Cagney is a quadruple threat with tactical and executive expertise in banking, investing, lending, and technology.
This is to say nothing of consumer marketing expertise. Plus within lending, there’s student loans, personal loans, and mortgages, each with their own technical rabbit holes at the consumer and secondary market levels—especially mortgages, which even he would admit are just a bit more complex than his characterization in 2015 just before he dove down that rabbit hole:
“Banking is kind of a dinosaur of an industry, but within that, mortgages are like a single-celled organism.”
Say what you will about this kind of trash talk, but it translated into fearless vision that has made SoFi special as Cagney ramped it up.
Cagney is SoFi, and losing him will leave giant shoes to fill at a time when there are still years of work to do to fulfill his vision.
Right now it’s a nonbank lender of student loans, personal loans, and mortgages. It’s also in the early stages of being a wealth manager, and a depository.
The complete vision is a full service bank that’s with consumers from school to retirement, with branding magic that makes it feel like an anti-bank to those consumers.
It’s nothing short of wildly ambitious, and it’s been working—both from a fundraising and an execution standpoint—because of Cagney and his four areas of expertise.
So here’s what I think about replacing him:
-Not wise to bring in a traditional bank CEO because it’ll ruin two things: (1) their ‘modern credit union’ customer service culture. They call their customers members, which is a page from the credit union book, but they’ve reinvented it with online and real life service, socialization, and networking that’s built into their brand and marketing DNA, (2) their stance as the ‘anti-bank’ banker—they’re the one and only firm that gets away with this, and I believe it’s because of the bold, brash leadership of Cagney.
-Not ideal to bring in a credit union CEO because they won’t have two things: (1) modern marketing skills to let the SoFi marketing mix grow and flourish as it has, which is drastically more progressive than the most progressive credit unions, and driven by centralized teams with a single company voice, not a distributed retail salesforce, and (2) investment management experience to oversee the budding wealth management group—this isn’t usually a core competency of the credit union set.
-Not complete to bring in a wealth management or even investment management CEO because at it’s core—both from an operational and a profitability standpoint—SoFi is a lending firm. Today it’s a non-depository lender, and if current ambitions hold, it’ll do a lot more balance sheet lending, but even then, secondary market expertise is one of the largest prerequisites. And it’s a lot different than investment management expertise.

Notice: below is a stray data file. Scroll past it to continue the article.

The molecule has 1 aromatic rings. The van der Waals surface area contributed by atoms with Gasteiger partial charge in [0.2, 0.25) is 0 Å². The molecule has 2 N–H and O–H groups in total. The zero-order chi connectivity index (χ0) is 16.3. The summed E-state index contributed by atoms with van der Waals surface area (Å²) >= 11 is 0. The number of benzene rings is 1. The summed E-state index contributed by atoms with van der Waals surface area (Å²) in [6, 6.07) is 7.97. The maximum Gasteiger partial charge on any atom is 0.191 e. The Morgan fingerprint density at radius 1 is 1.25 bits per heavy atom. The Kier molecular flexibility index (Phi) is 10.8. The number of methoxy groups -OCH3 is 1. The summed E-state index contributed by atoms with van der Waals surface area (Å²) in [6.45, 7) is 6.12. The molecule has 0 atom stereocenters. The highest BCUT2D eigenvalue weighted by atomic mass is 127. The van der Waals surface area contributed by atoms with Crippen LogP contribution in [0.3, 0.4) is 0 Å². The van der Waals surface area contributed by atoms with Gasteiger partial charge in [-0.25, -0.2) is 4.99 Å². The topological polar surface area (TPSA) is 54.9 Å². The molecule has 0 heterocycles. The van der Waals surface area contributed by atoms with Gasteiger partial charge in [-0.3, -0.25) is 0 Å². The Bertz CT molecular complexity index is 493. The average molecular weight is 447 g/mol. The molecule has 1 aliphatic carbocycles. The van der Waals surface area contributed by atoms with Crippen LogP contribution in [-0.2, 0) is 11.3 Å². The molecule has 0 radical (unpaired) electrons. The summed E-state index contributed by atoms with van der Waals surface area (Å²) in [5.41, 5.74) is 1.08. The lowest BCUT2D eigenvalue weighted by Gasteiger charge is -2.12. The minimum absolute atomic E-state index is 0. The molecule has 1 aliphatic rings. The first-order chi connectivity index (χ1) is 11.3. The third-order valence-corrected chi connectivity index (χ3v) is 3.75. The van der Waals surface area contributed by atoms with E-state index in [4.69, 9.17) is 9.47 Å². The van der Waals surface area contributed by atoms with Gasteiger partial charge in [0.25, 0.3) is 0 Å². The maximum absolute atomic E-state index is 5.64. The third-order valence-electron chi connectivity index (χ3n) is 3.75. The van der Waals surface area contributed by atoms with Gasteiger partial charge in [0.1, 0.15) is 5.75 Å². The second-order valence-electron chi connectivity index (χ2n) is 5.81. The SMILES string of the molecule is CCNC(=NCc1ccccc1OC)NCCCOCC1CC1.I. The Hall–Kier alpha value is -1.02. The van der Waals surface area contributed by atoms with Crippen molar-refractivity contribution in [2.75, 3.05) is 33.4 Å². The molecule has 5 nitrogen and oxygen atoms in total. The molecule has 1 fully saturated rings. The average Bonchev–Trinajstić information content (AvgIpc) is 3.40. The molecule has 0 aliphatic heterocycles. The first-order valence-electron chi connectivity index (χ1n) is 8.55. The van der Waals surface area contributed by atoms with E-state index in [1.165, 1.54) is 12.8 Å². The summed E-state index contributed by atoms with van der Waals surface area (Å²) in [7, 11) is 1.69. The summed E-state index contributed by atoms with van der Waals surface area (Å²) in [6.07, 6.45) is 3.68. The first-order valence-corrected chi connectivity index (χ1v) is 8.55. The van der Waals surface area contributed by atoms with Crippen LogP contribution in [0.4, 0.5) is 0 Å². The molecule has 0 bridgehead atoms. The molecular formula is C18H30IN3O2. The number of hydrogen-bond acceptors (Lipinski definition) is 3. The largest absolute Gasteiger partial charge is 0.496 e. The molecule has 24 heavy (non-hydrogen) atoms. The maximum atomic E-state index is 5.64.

-A mistake to bring in a software/technology CEO because even though SoFi’s strong marketing makes consumers feel like it’s a lifestyle company, it’s is a finance company—and an extremely sophisticated one at that. This is where the tech part of the fintech narrative breaks down, so all you ambitious software folks take note: there is no amount of tech that’ll make a software leader successful as sole CEO of a fintech company at this scale.
Where does this leave SoFi post-Cagney?
They could try to fill Cagney’s shoes with one person, but I’m dubious about that given everything noted above to look after, plus $2b worth of investors to keep happy, a possible IPO, a new banking charter, international expansion, the CFO slot already vacant, proprietary technology aging within 18-24 months, etc., etc.
So they could consider co-CEOs. Yes I know, two-headed monsters always become one in the end, but it might be a good interim step if they want to maintain their broad ambitions. Maybe tap a great non-bank lending leader (preferably one with experience buying banks or acquiring charters) which captures the entrepreneurial and innovative spirit along with the lending expertise, plus and investment management leader (preferably one with technology experience) to cover the rest of the customer lifecycle.
Or they scale down ambitions, and focus on what’s made them special—great lender (albeit with a lot of work to do on mortgage dominance), great marketer, great customer service model—until they find some stable footing.
The problem with scaling down ambitions and vision is that it’s a significant step backward relative to capital raised, associated valuation, and most important: customer promise of taking care of them from school until retirement.
I hope they figure it out quickly for their customers’ and employees’ sake. SoFi has been a great story that’s lit a fire under everyone who takes consumer finance seriously, so it would be a shame to see the flame blow out now.
–SoFi Says CEO Mike Cagney Will Step Down By Year-End (WSJ)